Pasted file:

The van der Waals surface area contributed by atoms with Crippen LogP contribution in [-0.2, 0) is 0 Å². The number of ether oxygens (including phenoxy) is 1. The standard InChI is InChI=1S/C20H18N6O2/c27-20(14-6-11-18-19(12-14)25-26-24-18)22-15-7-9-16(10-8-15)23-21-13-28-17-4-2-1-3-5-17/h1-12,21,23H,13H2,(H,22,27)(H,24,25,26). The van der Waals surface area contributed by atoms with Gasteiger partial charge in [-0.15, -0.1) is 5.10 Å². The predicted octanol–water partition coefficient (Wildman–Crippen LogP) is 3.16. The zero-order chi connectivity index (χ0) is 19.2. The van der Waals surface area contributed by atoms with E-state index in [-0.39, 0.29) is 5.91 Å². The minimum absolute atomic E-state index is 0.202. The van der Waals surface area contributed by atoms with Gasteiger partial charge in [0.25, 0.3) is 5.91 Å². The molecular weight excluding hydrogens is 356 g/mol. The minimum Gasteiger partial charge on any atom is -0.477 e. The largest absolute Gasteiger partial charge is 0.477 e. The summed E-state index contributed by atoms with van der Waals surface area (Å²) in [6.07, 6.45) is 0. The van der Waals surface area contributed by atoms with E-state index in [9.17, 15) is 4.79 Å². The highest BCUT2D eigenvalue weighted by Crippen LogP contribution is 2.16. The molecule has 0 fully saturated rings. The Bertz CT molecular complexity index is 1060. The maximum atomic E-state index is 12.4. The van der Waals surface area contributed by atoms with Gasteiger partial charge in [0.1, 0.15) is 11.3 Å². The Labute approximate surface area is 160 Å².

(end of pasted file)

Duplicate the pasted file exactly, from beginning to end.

The van der Waals surface area contributed by atoms with Crippen LogP contribution in [-0.2, 0) is 0 Å². The number of ether oxygens (including phenoxy) is 1. The standard InChI is InChI=1S/C20H18N6O2/c27-20(14-6-11-18-19(12-14)25-26-24-18)22-15-7-9-16(10-8-15)23-21-13-28-17-4-2-1-3-5-17/h1-12,21,23H,13H2,(H,22,27)(H,24,25,26). The van der Waals surface area contributed by atoms with Gasteiger partial charge in [-0.15, -0.1) is 5.10 Å². The predicted octanol–water partition coefficient (Wildman–Crippen LogP) is 3.16. The zero-order chi connectivity index (χ0) is 19.2. The van der Waals surface area contributed by atoms with E-state index in [-0.39, 0.29) is 5.91 Å². The minimum absolute atomic E-state index is 0.202. The van der Waals surface area contributed by atoms with Gasteiger partial charge in [0.25, 0.3) is 5.91 Å². The molecular weight excluding hydrogens is 356 g/mol. The minimum Gasteiger partial charge on any atom is -0.477 e. The largest absolute Gasteiger partial charge is 0.477 e. The summed E-state index contributed by atoms with van der Waals surface area (Å²) in [6.07, 6.45) is 0. The van der Waals surface area contributed by atoms with E-state index in [9.17, 15) is 4.79 Å². The highest BCUT2D eigenvalue weighted by Crippen LogP contribution is 2.16. The molecule has 0 fully saturated rings. The Bertz CT molecular complexity index is 1060. The maximum atomic E-state index is 12.4. The van der Waals surface area contributed by atoms with Gasteiger partial charge in [0.1, 0.15) is 11.3 Å². The Labute approximate surface area is 160 Å².